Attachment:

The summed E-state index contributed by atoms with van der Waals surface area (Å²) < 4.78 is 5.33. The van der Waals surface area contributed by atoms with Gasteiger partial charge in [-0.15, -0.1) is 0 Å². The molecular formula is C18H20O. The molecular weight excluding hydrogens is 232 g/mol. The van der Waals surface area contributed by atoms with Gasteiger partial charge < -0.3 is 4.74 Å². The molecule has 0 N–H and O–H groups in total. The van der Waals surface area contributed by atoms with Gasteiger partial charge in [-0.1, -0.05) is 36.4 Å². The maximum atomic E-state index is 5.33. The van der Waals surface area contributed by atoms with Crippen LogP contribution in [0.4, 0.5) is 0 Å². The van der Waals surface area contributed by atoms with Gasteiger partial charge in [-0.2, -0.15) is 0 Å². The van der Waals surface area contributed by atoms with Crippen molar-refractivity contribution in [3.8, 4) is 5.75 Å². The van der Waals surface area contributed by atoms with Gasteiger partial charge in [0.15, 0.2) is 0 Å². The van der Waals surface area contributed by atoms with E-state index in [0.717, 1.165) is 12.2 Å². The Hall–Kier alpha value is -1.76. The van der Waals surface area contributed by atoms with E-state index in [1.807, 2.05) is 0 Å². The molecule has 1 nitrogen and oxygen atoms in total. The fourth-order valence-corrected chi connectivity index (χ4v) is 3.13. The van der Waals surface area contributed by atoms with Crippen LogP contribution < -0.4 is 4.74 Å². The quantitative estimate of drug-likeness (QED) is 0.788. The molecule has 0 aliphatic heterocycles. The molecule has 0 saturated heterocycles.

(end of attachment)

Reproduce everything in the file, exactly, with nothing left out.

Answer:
The summed E-state index contributed by atoms with van der Waals surface area (Å²) < 4.78 is 5.33. The van der Waals surface area contributed by atoms with Gasteiger partial charge in [-0.15, -0.1) is 0 Å². The molecular formula is C18H20O. The molecular weight excluding hydrogens is 232 g/mol. The van der Waals surface area contributed by atoms with Gasteiger partial charge < -0.3 is 4.74 Å². The molecule has 0 N–H and O–H groups in total. The van der Waals surface area contributed by atoms with Gasteiger partial charge in [-0.1, -0.05) is 36.4 Å². The maximum atomic E-state index is 5.33. The van der Waals surface area contributed by atoms with Crippen LogP contribution in [0.4, 0.5) is 0 Å². The van der Waals surface area contributed by atoms with Gasteiger partial charge in [-0.2, -0.15) is 0 Å². The van der Waals surface area contributed by atoms with Crippen molar-refractivity contribution in [3.8, 4) is 5.75 Å². The van der Waals surface area contributed by atoms with Gasteiger partial charge in [0.15, 0.2) is 0 Å². The van der Waals surface area contributed by atoms with E-state index in [0.717, 1.165) is 12.2 Å². The Hall–Kier alpha value is -1.76. The van der Waals surface area contributed by atoms with E-state index in [1.807, 2.05) is 0 Å². The molecule has 1 nitrogen and oxygen atoms in total. The fourth-order valence-corrected chi connectivity index (χ4v) is 3.13. The van der Waals surface area contributed by atoms with Crippen LogP contribution < -0.4 is 4.74 Å². The quantitative estimate of drug-likeness (QED) is 0.788. The molecule has 0 aliphatic heterocycles. The molecule has 0 saturated heterocycles.